Introductory note #1: I’ve changed the title of my series and taken out the word “woman.” While I’ll still be speaking from my personal experience as a woman in the church, I’m really hoping that single men will comment and share their experiences as well.
Introductory note #2: This is not my post on the law of chastity itself. Instead, this is a post on trying to figure out how to deal with your sexuality when you’ve made a commitment to live the law of chastity. So, I don’t want the comments on this post to end up in a debate on the merits of the law of chastity (I’ll give you a chance to have this discussion at a later date). Instead, I want to discuss a more complicated (and to me, pertinent) problem: how do you deal with your sexuality when you’re committed to living this law, especially when there’s no clear end in sight?
I have a healthy attitude about my sexuality, but I don’t have a healthy relationship with it. Which I think is kind of inevitable if you’re a 31-year-old single member of the church who’s trying to live the law of chastity. Luckily, I don’t have a dysfunctional relationship with my sexuality–thus far, I’ve managed to avoid a pornography addiction, and my sex drive and I manage to live in the same body relatively peacefully a lot of the time.
But my relationship with my sexuality is complicated. My own strategy for dealing with things has been to take my sex drive and try to shove it as far down into my psyche as possible. And when and if it emerges, repeat. This worked pretty well through college, but it’s become increasingly more difficult the older I get. I think part of this is hormonal/physical–I’m quite aware of the studies that show that most women’s sex drives peak as they approach their 30s. I think part of it is also that my relationship with the church has changed over the past decade, and this has made me reconsider my relationship to my sexuality on a few occasions.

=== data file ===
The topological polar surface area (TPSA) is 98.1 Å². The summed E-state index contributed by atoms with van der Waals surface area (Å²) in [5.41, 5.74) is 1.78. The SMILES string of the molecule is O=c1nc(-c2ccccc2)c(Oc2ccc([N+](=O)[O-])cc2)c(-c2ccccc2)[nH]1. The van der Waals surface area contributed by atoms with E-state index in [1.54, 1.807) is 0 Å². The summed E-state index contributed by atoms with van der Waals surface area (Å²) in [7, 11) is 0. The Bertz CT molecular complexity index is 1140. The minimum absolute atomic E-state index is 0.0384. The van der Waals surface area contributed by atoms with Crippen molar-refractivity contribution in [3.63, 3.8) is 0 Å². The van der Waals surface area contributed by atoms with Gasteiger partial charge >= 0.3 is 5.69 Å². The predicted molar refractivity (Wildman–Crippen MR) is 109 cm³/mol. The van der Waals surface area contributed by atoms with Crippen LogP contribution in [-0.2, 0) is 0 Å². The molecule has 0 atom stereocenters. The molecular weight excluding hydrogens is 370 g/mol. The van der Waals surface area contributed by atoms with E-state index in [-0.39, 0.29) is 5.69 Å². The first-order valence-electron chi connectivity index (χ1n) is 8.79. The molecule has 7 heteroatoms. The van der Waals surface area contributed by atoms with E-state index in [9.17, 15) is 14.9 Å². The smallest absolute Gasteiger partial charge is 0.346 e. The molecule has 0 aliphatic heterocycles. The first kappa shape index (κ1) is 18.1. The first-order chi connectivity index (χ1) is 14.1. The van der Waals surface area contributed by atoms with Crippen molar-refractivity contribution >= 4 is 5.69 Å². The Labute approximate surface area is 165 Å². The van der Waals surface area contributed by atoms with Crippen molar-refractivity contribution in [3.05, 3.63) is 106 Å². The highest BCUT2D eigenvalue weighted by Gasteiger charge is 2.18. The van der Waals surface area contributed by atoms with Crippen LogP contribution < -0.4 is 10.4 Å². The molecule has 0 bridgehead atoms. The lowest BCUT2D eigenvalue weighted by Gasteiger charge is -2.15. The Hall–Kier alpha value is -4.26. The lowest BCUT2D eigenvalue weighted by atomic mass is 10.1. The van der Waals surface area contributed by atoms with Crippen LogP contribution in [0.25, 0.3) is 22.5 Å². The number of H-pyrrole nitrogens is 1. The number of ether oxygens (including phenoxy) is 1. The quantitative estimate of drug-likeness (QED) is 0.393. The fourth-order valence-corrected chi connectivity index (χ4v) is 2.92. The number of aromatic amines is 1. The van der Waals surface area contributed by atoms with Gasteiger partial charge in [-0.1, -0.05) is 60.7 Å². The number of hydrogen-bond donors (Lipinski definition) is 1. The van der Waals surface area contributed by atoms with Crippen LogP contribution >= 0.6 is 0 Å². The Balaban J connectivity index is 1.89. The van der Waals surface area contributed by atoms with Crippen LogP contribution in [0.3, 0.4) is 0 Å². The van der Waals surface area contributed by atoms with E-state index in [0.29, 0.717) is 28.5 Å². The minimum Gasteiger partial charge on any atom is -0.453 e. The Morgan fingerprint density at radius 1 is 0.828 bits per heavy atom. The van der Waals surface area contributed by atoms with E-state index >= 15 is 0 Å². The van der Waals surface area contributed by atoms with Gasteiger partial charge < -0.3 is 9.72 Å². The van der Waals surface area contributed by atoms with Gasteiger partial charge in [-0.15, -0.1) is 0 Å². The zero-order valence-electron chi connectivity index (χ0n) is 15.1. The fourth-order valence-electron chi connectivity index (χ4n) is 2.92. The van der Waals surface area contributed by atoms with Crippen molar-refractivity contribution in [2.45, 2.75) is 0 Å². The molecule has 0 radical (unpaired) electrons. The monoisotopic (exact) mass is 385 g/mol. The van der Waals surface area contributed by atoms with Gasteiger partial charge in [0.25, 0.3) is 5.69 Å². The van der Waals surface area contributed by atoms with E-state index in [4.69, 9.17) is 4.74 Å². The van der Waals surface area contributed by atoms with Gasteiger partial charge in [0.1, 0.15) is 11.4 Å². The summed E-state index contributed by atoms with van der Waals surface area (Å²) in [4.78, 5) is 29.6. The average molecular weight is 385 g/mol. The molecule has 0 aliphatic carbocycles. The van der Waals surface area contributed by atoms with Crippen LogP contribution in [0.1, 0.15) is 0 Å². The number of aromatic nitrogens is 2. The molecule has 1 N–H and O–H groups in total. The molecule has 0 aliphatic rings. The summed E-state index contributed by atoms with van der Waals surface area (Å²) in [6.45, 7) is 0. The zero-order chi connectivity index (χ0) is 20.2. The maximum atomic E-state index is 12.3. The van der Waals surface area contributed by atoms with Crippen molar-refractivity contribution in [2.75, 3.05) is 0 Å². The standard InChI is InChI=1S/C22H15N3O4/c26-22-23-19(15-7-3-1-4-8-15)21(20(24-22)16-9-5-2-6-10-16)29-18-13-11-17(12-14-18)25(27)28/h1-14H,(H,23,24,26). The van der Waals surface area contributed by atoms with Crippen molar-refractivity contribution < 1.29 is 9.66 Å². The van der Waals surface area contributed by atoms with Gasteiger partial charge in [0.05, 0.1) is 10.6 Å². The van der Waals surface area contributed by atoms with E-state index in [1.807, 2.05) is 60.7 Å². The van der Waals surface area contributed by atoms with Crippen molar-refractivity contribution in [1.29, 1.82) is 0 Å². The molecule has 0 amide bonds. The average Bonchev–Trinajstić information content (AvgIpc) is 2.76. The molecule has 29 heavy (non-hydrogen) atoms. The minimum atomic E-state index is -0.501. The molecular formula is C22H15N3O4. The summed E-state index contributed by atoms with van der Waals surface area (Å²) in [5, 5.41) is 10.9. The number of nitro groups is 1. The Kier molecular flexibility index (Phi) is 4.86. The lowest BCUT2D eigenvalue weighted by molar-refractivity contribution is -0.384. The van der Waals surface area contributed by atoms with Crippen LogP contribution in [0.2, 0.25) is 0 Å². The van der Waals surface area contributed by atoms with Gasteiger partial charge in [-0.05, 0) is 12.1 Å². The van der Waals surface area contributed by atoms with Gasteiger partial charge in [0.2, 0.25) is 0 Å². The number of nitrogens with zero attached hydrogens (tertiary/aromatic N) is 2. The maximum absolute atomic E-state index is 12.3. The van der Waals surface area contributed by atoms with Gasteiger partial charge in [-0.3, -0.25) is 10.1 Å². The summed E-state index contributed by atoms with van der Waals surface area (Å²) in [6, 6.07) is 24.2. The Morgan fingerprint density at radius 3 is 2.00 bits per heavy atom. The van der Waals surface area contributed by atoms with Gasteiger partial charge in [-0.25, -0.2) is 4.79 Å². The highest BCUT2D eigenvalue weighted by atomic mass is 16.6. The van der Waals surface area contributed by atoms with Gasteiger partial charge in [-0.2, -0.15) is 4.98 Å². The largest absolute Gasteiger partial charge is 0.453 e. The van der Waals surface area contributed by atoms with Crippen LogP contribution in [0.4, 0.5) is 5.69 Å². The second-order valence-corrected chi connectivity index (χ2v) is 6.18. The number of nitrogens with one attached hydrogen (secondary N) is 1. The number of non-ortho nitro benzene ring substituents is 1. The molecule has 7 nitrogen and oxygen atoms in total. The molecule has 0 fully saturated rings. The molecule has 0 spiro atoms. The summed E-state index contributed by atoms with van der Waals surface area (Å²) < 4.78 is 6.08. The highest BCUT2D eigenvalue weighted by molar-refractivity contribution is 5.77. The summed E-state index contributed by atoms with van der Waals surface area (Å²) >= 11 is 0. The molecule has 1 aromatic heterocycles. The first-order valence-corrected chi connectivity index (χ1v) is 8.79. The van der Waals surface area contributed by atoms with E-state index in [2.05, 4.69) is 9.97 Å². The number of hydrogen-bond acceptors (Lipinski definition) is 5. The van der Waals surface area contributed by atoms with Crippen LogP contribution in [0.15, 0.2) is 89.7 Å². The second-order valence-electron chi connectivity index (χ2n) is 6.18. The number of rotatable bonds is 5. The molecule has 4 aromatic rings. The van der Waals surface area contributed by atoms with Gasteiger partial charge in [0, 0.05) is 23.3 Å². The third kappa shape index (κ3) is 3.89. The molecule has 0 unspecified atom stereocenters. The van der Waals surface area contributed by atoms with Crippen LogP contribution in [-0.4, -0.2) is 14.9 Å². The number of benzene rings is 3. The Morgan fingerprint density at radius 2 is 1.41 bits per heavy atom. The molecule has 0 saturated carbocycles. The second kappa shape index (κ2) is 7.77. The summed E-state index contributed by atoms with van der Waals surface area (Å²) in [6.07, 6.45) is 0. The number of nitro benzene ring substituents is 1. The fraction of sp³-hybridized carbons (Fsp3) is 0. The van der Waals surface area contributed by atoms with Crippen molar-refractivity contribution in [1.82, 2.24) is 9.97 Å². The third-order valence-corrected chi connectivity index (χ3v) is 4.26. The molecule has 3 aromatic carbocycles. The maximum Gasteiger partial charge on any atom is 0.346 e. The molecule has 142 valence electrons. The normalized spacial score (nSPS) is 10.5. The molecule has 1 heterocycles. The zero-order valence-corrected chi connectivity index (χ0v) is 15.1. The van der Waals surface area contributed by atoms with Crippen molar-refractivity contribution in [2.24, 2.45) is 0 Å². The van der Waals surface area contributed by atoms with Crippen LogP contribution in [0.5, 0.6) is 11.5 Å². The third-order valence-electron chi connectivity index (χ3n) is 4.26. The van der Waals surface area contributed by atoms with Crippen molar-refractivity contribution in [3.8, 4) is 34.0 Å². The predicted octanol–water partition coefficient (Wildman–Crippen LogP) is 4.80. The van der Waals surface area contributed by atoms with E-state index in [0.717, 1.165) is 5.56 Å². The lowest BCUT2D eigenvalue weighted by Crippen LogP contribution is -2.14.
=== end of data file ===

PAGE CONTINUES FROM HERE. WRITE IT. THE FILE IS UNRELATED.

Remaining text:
I spent a large portion of my early years trying to follow the counsel of my leaders and live the commandments with exactness. This meant that when sexual thoughts entered my brain (which they inevitably do unless you’re a completely asexual person, which I am not), I sang hymns, read my scriptures, etc. In fact, I repressed awareness of my sexuality so severely that I had difficulties negotiating relationships with members of the opposite sex–any encounter with someone I liked triggered the possibility that unwanted thoughts, emotions, and feelings would come rushing to the surface, and I didn’t know how to deal with these. So I made them all go away instead.
This is not a strategy that works indefinitely. First, if you actually want to date and have relationships, you have to be a little more open and a little less repressed. You have to be able to recognize attraction and act on it, which wasn’t possible in the state I lived in throughout much of high school and college. About the same time I was figuring out that I needed to be a bit more self-aware when it came to this issue, I was immersing myself in feminism (and critical theory more generally) and realizing that my relationship with the church was going to be more complicated than I initially had supposed. I could no longer obey leaders just because. I had to figure out if their counsel was the right counsel for me.